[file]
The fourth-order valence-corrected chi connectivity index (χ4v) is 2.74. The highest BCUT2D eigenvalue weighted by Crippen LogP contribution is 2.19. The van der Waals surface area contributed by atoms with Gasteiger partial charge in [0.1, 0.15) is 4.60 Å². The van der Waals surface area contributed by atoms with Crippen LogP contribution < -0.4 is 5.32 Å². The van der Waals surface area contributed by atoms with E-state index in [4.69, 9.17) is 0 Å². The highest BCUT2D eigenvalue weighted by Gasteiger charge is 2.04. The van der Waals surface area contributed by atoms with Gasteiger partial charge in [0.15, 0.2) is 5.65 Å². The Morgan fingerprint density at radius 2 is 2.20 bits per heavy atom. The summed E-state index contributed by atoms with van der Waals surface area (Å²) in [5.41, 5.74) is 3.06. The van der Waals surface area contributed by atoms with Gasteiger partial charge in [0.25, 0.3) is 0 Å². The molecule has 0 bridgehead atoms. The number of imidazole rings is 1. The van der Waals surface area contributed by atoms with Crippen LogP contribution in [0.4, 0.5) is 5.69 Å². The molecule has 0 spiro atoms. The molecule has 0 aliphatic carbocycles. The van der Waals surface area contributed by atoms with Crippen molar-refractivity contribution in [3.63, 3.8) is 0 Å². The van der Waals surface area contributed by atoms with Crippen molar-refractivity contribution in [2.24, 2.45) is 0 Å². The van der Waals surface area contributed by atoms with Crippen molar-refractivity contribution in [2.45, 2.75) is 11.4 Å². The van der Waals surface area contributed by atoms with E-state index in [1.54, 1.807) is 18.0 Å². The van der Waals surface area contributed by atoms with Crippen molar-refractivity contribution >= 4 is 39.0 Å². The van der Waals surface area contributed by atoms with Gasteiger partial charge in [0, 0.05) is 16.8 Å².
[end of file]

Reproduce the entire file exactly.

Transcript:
The fourth-order valence-corrected chi connectivity index (χ4v) is 2.74. The highest BCUT2D eigenvalue weighted by Crippen LogP contribution is 2.19. The van der Waals surface area contributed by atoms with Gasteiger partial charge in [0.1, 0.15) is 4.60 Å². The van der Waals surface area contributed by atoms with Crippen LogP contribution < -0.4 is 5.32 Å². The van der Waals surface area contributed by atoms with E-state index in [4.69, 9.17) is 0 Å². The highest BCUT2D eigenvalue weighted by Gasteiger charge is 2.04. The van der Waals surface area contributed by atoms with Gasteiger partial charge in [0.15, 0.2) is 5.65 Å². The Morgan fingerprint density at radius 2 is 2.20 bits per heavy atom. The summed E-state index contributed by atoms with van der Waals surface area (Å²) in [5.41, 5.74) is 3.06. The van der Waals surface area contributed by atoms with Gasteiger partial charge in [0.25, 0.3) is 0 Å². The molecule has 0 bridgehead atoms. The number of imidazole rings is 1. The van der Waals surface area contributed by atoms with Crippen LogP contribution in [0.4, 0.5) is 5.69 Å². The molecule has 0 spiro atoms. The molecule has 0 aliphatic carbocycles. The van der Waals surface area contributed by atoms with Crippen molar-refractivity contribution in [3.63, 3.8) is 0 Å². The van der Waals surface area contributed by atoms with Crippen molar-refractivity contribution in [2.24, 2.45) is 0 Å². The van der Waals surface area contributed by atoms with Crippen molar-refractivity contribution in [2.45, 2.75) is 11.4 Å². The van der Waals surface area contributed by atoms with E-state index in [1.54, 1.807) is 18.0 Å². The van der Waals surface area contributed by atoms with Crippen molar-refractivity contribution >= 4 is 39.0 Å². The van der Waals surface area contributed by atoms with Gasteiger partial charge in [0, 0.05) is 16.8 Å².